Livestock is known to play a significant role in climate change and to negatively impact global nitrogen cycles and biodiversity. However, economically efficient policies for regulating meat production and consumption are under-researched. In the absence of first-best policy instruments for the livestock sector, second-best consumption taxes on meat can address multiple environmental externalities simultaneously, while improving diet-related public health. Here, we review the empirical basis for the ‘social costs of meat’ and study rationales for regulatory efforts to tax meat in high-income countries from the perspective of public, behavioural and welfare economics: (i) multiple environmental externalities, (ii) adverse effects on one’s own health, (iii) animal welfare, (iv) learning curves for 'alternative protein technologies', and (v) distributional effects. We conclude that meat is significantly underpriced and provide preliminary estimates of the environmental social costs associated with meat consumption. We identify several directions for future research towards optimal meat taxation.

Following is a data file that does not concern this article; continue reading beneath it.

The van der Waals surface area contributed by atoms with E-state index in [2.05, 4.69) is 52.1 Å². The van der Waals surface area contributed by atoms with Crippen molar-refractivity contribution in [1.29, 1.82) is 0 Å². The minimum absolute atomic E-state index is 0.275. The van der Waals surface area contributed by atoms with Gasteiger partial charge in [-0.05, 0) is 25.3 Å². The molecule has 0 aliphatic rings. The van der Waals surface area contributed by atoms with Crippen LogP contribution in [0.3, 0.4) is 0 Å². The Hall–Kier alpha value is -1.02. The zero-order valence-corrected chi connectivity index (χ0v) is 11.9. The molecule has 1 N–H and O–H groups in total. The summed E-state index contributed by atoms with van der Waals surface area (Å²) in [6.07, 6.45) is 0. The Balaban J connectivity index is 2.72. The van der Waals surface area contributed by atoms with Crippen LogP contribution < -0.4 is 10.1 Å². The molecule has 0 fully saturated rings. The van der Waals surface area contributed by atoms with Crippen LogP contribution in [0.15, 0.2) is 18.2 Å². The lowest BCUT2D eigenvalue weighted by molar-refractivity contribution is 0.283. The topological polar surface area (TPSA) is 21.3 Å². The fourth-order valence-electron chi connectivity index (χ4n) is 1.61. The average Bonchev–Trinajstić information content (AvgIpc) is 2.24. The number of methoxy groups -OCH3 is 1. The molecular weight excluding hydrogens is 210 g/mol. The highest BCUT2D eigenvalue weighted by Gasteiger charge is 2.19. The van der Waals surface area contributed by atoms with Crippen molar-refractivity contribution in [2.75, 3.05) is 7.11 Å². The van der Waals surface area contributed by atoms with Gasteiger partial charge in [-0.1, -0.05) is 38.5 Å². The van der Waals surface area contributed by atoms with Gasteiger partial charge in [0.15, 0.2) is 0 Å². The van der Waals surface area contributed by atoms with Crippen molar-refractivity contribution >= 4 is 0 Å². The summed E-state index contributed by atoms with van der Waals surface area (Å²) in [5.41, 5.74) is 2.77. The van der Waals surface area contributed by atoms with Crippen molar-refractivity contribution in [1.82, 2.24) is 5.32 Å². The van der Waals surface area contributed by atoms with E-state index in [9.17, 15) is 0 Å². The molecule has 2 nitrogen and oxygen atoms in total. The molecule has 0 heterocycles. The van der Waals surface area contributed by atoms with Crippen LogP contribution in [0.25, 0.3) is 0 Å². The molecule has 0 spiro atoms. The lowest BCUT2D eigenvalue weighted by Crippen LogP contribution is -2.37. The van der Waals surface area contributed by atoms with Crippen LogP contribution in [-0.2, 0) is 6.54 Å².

Funke, F., Mattauch, L., van den Bijgaart, I., Godfray, C., Hepburn, C., Klenert, D., Springmann, M. & Treich, N. (2021). 'Is Meat Too Cheap? Towards Optimal Meat Taxation'. INET Oxford Working Paper No. 2021-08.
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